InternetNZ says sorry for “institutional racism”
New Zealand ccTLD registry InternetNZ has apologized for its “institutional racism” following a probe instigated by its reaction to a YouTube video last year that incited violence against Māori citizens.
“We acknowledge that InternetNZ has institutional racism built into our culture and structures. These systems, and the way people have acted within them, have caused harm to Te Ao Māori,” the company said in a statement last week.
“We unreservedly apologise for the harm to Te Ao Māori [the Māori world],” it added. “We know that from here, it is our actions that will right these wrongs.”
The apology follows the publication of a report into current and historical structural racism at the company by Māori language advocate Hana O’Regan, commissioned by the InternetNZ Council last year.
The review was ordered after two council members, both Māori women, resigned in protest at InternetNZ’s inaction when a masked individual reportedly uploaded a video to YouTube encouraging the massacre of Māori people.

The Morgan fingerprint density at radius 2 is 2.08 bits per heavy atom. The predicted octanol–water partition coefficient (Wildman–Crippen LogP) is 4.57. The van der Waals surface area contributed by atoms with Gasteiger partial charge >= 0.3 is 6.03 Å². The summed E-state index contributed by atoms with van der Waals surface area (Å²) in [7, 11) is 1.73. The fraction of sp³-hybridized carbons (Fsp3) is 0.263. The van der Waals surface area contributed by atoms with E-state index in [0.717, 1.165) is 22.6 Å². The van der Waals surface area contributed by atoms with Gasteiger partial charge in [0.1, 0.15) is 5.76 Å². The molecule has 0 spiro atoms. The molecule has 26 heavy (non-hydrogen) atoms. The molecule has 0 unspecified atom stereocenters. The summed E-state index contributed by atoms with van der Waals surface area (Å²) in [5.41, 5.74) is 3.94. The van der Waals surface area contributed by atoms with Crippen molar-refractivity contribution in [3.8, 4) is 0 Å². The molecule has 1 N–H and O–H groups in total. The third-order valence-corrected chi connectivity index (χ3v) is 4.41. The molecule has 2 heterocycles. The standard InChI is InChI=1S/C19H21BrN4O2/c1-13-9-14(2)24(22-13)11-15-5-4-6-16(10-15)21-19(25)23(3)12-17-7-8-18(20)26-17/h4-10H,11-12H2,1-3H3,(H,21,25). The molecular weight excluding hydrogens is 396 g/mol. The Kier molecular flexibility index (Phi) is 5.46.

It seems many believed InternetNZ should have publicly condemned the video, which stayed online for more than a day, as well as used its political clout to encourage YouTube to delete it.
The company apologized a few days later, saying it had not wanted to inadvertently draw attention to the video, perhaps inflaming matters, but said that was with hindsight the wrong call.
O’Regan’s report is more wide-ranging than the 2021 incident, however, delving back into InternetNZ’s roots in the mid-1990s and finding long-term resistance to the asks of the Māori people.
Māori had to struggle to get the second-level domain maori.nz created, while geek.nz sailed through approval, the report says. There was also resistance to enabling internationalized domain names, which would allow the macro diacritic used in the Māori language, it says.
The report also criticized InternetNZ’s decision-making structure as failing to embrace Māori cultural practices, and its membership for failing to be sufficiently diverse.
The company says it has in the last year or so appointed a C-level Māori cultural advisor and created a committee to advise on Māori matters. It is also working on a “comprehensive action plan” it intends to publish early next year.
The 35-page report can be found here (pdf). It’s written for a domestic audience, so if you’re not Kiwi, you’ll probably need Google Translate to follow it. And if you’re an American conservative, it’ll probably pop all your aneurysms at once.
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